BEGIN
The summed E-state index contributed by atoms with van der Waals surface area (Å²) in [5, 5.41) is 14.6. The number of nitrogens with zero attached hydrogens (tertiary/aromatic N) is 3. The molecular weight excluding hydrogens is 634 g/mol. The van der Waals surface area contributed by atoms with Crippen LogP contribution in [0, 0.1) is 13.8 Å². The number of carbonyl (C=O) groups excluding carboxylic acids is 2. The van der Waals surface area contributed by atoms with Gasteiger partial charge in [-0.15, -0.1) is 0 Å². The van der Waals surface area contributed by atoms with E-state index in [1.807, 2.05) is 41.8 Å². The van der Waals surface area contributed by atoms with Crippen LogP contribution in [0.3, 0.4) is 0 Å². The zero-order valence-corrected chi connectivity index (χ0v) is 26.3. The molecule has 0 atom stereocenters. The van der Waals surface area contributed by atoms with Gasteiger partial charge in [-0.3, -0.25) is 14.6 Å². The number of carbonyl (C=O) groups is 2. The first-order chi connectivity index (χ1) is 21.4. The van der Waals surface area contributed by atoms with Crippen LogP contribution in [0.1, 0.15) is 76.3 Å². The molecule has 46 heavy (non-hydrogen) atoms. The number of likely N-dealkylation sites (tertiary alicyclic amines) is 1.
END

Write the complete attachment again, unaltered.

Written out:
The summed E-state index contributed by atoms with van der Waals surface area (Å²) in [5, 5.41) is 14.6. The number of nitrogens with zero attached hydrogens (tertiary/aromatic N) is 3. The molecular weight excluding hydrogens is 634 g/mol. The van der Waals surface area contributed by atoms with Crippen LogP contribution in [0, 0.1) is 13.8 Å². The number of carbonyl (C=O) groups excluding carboxylic acids is 2. The van der Waals surface area contributed by atoms with Gasteiger partial charge in [-0.15, -0.1) is 0 Å². The van der Waals surface area contributed by atoms with E-state index in [1.807, 2.05) is 41.8 Å². The van der Waals surface area contributed by atoms with Crippen LogP contribution in [0.3, 0.4) is 0 Å². The zero-order valence-corrected chi connectivity index (χ0v) is 26.3. The molecule has 0 atom stereocenters. The van der Waals surface area contributed by atoms with Gasteiger partial charge in [-0.3, -0.25) is 14.6 Å². The number of carbonyl (C=O) groups is 2. The first-order chi connectivity index (χ1) is 21.4. The van der Waals surface area contributed by atoms with Crippen LogP contribution in [0.1, 0.15) is 76.3 Å². The molecule has 46 heavy (non-hydrogen) atoms. The number of likely N-dealkylation sites (tertiary alicyclic amines) is 1.